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Silver found to be key weapon in fight against antibiotics resistance

Silver may be a key weapon in the fight against drug-resistant bacteria, according to Boston University scientists.

A team of researchers lead by biomedical engineer James Collins, say adding silver to antibiotics can make them up to 1,000 times more effective, especially when it comes to combating Gram-negative bacteria — one of the hardest pathogens to kill.

The findings, published in the journal Science Translational Medicine, comes only weeks after Britain’s top doctor, Sally Davies, began its media campaign to warn about the rise of drug-resistant superbugs, which she considers a risk for humankind of “apocalyptic consequences.”

Silver has long been known to have anti-bacterial properties, but if used alone it must be given in such high amounts that becomes poisonous to the body. Collins approach allows using it in small quantities combined with existing antibiotics.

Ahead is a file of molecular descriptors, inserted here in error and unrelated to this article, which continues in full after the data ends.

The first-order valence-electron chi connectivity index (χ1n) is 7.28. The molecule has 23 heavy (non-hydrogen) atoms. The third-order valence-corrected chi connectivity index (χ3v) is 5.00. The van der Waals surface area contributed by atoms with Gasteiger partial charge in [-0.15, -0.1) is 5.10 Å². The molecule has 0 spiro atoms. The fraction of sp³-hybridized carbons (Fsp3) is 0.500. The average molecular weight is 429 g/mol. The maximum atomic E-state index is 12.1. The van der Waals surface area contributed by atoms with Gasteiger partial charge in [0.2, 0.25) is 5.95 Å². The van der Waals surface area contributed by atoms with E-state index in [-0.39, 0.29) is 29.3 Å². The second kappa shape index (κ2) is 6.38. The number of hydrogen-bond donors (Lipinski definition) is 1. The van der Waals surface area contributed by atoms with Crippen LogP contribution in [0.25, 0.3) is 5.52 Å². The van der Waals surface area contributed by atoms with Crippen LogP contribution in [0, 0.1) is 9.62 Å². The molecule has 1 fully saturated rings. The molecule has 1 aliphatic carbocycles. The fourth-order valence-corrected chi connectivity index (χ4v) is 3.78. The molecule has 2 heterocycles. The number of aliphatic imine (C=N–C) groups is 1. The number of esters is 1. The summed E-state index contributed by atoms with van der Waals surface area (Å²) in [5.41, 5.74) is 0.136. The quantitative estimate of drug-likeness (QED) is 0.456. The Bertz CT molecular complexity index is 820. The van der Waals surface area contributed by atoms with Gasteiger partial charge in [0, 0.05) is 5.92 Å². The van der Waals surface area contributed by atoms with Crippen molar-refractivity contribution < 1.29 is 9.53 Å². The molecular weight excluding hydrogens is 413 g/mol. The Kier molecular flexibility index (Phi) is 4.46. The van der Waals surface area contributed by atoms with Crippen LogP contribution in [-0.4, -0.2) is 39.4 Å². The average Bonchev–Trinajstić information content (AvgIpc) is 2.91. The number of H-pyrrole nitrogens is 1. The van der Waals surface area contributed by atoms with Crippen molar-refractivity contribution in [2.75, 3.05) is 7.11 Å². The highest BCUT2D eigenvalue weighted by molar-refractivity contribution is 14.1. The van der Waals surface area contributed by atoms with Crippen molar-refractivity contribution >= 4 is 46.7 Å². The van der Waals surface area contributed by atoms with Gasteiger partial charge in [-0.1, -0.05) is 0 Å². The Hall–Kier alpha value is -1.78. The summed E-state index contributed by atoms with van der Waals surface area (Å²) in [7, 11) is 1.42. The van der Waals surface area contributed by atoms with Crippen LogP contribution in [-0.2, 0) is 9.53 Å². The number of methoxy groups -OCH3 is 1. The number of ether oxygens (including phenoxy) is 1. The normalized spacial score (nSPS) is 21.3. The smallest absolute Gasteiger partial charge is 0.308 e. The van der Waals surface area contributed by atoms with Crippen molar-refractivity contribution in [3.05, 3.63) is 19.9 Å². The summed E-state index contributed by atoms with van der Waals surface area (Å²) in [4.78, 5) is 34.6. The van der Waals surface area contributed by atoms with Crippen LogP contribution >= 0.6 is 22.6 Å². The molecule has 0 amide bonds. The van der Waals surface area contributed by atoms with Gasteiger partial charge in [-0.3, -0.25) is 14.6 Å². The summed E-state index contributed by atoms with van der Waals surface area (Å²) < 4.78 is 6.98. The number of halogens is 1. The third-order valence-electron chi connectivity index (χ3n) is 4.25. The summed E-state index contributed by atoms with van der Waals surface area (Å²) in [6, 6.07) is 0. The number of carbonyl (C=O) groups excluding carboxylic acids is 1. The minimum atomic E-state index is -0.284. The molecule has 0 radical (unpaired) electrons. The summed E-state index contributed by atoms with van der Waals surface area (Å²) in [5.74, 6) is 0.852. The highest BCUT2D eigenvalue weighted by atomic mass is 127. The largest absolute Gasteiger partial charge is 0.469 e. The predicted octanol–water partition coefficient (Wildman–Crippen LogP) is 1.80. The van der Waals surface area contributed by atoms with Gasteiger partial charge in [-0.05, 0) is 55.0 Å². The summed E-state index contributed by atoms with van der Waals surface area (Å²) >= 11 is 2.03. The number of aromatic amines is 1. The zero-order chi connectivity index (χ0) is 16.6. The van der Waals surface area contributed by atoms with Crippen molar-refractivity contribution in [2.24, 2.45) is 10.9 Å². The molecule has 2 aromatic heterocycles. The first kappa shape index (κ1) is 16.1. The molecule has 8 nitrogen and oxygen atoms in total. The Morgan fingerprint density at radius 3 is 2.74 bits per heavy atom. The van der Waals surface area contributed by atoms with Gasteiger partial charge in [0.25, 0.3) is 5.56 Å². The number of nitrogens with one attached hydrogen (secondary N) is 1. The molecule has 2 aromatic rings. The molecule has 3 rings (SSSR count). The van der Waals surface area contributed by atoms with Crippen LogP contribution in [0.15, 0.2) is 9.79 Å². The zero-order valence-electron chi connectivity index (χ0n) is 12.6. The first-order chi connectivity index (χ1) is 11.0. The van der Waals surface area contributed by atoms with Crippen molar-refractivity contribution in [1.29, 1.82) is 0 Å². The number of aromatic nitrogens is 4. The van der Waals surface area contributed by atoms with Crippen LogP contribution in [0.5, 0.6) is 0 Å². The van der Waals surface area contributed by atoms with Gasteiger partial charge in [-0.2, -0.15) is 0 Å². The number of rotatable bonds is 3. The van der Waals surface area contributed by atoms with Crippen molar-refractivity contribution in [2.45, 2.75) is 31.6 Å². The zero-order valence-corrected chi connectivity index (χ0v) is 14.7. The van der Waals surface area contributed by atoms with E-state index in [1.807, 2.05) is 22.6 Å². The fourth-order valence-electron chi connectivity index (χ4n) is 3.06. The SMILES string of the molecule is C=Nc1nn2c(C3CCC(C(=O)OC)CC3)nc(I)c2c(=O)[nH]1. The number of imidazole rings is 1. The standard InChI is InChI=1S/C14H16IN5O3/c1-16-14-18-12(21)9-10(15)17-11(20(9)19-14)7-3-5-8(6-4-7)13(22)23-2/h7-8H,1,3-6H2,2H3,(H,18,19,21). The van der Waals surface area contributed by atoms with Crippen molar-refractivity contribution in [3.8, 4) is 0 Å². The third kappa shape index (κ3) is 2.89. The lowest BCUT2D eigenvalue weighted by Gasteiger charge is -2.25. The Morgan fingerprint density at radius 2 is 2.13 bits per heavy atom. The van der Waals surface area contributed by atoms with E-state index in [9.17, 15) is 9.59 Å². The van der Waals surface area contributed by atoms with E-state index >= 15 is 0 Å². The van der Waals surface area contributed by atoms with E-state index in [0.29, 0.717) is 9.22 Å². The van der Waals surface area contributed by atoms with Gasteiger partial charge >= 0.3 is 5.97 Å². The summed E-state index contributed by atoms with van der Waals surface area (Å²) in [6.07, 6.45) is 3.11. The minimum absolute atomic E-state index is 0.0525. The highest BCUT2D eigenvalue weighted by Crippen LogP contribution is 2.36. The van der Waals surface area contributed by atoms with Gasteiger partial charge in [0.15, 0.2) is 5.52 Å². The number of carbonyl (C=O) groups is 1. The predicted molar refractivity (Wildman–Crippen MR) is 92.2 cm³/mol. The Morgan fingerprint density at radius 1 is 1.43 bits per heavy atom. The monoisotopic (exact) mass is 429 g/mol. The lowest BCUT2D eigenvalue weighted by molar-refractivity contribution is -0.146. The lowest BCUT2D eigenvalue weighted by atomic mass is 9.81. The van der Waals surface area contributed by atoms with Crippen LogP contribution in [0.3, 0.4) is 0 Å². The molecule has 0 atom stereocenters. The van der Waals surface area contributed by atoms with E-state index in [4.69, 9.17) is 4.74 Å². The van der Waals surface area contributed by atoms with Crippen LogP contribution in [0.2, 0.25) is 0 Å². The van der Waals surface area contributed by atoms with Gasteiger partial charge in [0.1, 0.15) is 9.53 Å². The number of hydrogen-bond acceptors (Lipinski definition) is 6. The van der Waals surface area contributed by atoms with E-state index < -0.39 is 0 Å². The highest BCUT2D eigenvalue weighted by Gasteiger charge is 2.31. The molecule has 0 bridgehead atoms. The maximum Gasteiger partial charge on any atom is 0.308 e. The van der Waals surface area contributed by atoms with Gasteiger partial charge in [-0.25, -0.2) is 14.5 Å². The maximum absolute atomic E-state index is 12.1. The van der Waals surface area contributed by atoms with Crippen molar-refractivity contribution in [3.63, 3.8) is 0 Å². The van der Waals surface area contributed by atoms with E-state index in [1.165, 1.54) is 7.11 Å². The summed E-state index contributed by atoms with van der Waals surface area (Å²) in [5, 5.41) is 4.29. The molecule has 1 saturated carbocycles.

“Resistance is growing, while the number of new antibiotics in development is dropping. We wanted to find a way to make what we have work better,” the expert said in the paper.

In the 90’s a silver-coated artificial heart valve implanted into a patient became slightly toxic to the heart tissue, causing the conduct to leak.

To prevent this kind of unwanted effects, Collins and his team tested the mix on mice, finding that silver ions in solution, well below toxic levels, cause the bacterial cell wall to become more porous. It also affects the bacterium metabolic rate and, as a result, the bug produces toxic oxygen compounds that eventually causes its death.

The team is now studying the antibiotic nature of silver to determine how it can be used in treatments for human patients, while carefully addressing the risks of toxicity.